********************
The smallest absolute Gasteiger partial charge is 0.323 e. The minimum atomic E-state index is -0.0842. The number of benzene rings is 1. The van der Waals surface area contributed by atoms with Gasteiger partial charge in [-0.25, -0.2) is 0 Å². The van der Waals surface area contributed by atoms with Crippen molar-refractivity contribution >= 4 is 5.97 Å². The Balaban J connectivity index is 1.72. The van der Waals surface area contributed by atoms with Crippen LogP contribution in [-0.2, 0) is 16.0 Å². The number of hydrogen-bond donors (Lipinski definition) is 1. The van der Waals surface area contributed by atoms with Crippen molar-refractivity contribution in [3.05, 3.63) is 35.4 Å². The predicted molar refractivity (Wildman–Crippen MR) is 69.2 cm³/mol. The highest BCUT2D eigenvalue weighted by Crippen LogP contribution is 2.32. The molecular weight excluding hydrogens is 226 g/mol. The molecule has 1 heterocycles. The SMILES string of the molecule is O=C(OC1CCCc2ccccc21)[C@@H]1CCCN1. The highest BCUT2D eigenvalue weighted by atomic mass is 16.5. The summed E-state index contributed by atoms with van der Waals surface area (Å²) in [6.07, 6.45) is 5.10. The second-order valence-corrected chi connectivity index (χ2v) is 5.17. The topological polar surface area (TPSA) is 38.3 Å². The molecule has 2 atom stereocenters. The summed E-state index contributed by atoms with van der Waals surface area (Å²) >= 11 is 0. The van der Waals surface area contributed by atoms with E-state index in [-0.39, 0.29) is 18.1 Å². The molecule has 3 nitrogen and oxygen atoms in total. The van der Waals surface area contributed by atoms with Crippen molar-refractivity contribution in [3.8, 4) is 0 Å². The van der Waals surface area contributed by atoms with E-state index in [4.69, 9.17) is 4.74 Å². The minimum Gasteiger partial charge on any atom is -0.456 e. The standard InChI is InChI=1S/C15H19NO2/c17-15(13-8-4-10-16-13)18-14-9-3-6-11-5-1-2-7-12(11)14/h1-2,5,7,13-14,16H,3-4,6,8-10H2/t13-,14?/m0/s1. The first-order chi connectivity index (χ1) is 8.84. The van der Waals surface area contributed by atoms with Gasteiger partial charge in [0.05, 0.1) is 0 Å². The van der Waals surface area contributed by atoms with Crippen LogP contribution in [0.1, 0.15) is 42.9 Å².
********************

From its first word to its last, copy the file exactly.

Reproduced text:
The smallest absolute Gasteiger partial charge is 0.323 e. The minimum atomic E-state index is -0.0842. The number of benzene rings is 1. The van der Waals surface area contributed by atoms with Gasteiger partial charge in [-0.25, -0.2) is 0 Å². The van der Waals surface area contributed by atoms with Crippen molar-refractivity contribution >= 4 is 5.97 Å². The Balaban J connectivity index is 1.72. The van der Waals surface area contributed by atoms with Crippen LogP contribution in [-0.2, 0) is 16.0 Å². The number of hydrogen-bond donors (Lipinski definition) is 1. The van der Waals surface area contributed by atoms with Crippen molar-refractivity contribution in [3.05, 3.63) is 35.4 Å². The predicted molar refractivity (Wildman–Crippen MR) is 69.2 cm³/mol. The highest BCUT2D eigenvalue weighted by Crippen LogP contribution is 2.32. The molecular weight excluding hydrogens is 226 g/mol. The molecule has 1 heterocycles. The SMILES string of the molecule is O=C(OC1CCCc2ccccc21)[C@@H]1CCCN1. The highest BCUT2D eigenvalue weighted by atomic mass is 16.5. The summed E-state index contributed by atoms with van der Waals surface area (Å²) in [6.07, 6.45) is 5.10. The second-order valence-corrected chi connectivity index (χ2v) is 5.17. The topological polar surface area (TPSA) is 38.3 Å². The molecule has 2 atom stereocenters. The summed E-state index contributed by atoms with van der Waals surface area (Å²) >= 11 is 0. The van der Waals surface area contributed by atoms with E-state index in [-0.39, 0.29) is 18.1 Å². The molecule has 3 nitrogen and oxygen atoms in total. The van der Waals surface area contributed by atoms with Crippen molar-refractivity contribution in [3.8, 4) is 0 Å². The van der Waals surface area contributed by atoms with E-state index in [4.69, 9.17) is 4.74 Å². The minimum Gasteiger partial charge on any atom is -0.456 e. The standard InChI is InChI=1S/C15H19NO2/c17-15(13-8-4-10-16-13)18-14-9-3-6-11-5-1-2-7-12(11)14/h1-2,5,7,13-14,16H,3-4,6,8-10H2/t13-,14?/m0/s1. The first-order chi connectivity index (χ1) is 8.84. The van der Waals surface area contributed by atoms with Gasteiger partial charge in [0.05, 0.1) is 0 Å². The van der Waals surface area contributed by atoms with Crippen LogP contribution in [0.1, 0.15) is 42.9 Å².